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Republicans Pull Out Of US Debt Talks Over Taxes

by Mike Godfrey,, Washington

27 June 2011

The United States House of Representatives’ Majority Leader, Eric Cantor, and Senate Minority Whip, Jon Kyl, two Republicans who have been talking with Vice President Joe Biden and Democrat members of Congress on an increase to the country’s debt limit, have confirmed that they will no longer attend those negotiations.

The talks follow confirmation from Treasury Secretary Timothy Geithner last month that the public debt limit had been reached, but that, with the extraordinary actions now being taken by the Treasury, the borrowing authority would be able to be extended until the beginning of August, at which date the US government would have to shut down.

Since then leading Republican politicians have remained insistent that, at the same time as an agreement to increase the debt limit, there is an opportunity to approve further measures to contain the fiscal deficit through reduced government spending, but not by increased taxes.

On the other hand, Democrats, while agreeing to certain reductions in spending, have pointed, for example, to the significant tax breaks currently being provided to the oil sector as a possible area of increased revenues, while the Democrat-controlled Senate has also recently passed a bill to cancel ethanol tax credits.

It is now evident that an impasse has been reached between the two sides on the Democrat demands for tax revenue increases as part of any deal, and Cantor has intimated that it can only be resolved at a higher level - by the two leaders, President Barack Obama and the House Speaker John Boehner, in a face-to-face confrontation.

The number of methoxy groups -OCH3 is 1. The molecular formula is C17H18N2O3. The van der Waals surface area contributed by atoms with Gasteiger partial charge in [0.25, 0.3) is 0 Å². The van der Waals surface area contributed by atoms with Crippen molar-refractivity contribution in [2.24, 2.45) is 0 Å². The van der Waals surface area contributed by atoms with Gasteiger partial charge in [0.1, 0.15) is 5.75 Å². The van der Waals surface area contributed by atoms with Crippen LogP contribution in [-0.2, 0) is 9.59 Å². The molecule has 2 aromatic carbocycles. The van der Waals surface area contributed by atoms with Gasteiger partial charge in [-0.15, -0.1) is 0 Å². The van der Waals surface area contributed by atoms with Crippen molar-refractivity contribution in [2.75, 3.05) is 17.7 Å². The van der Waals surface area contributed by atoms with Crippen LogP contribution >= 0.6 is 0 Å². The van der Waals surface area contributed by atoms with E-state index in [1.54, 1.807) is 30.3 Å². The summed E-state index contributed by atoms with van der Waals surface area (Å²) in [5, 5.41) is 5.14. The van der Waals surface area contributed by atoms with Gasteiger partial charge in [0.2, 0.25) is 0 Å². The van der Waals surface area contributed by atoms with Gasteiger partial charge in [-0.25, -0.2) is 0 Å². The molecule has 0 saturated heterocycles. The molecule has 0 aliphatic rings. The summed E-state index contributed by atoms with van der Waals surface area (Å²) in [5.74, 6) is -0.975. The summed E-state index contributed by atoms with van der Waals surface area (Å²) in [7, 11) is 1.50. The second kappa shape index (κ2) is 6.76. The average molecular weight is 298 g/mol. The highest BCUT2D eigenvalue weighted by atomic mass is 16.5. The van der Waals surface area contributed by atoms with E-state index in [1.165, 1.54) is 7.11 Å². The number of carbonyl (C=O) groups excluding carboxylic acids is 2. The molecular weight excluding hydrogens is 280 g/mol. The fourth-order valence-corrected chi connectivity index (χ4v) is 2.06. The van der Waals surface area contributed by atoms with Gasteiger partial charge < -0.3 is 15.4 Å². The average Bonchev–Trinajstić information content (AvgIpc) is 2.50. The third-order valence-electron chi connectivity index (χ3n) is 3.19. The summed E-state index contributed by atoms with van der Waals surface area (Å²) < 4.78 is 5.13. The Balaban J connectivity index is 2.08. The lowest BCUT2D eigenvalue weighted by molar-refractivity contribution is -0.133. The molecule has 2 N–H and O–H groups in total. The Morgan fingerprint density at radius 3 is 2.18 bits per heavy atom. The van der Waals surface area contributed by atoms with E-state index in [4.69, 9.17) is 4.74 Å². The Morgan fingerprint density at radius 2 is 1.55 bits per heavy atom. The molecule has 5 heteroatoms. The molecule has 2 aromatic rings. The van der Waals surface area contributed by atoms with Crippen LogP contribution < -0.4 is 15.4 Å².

Boehner has indicated that he is willing to attend debt limit talks, but, at a press conference, has reiterated that “job-crushing tax hikes are off the table” and that the government needs to “stop spending money we don’t have.”

“First of all: raising taxes is going to destroy jobs,” he said. “If you raise taxes on the people that we need to grow our economy and to hire new workers, guess what: they’re not going to do it if they have to pay higher taxes to the federal government. Second, a tax hike cannot pass the House of Representatives. It’s not just a bad idea, it doesn’t have the votes and it can’t happen.”

TAGS: tax | economics | fiscal policy | tax credits | United States | tax breaks

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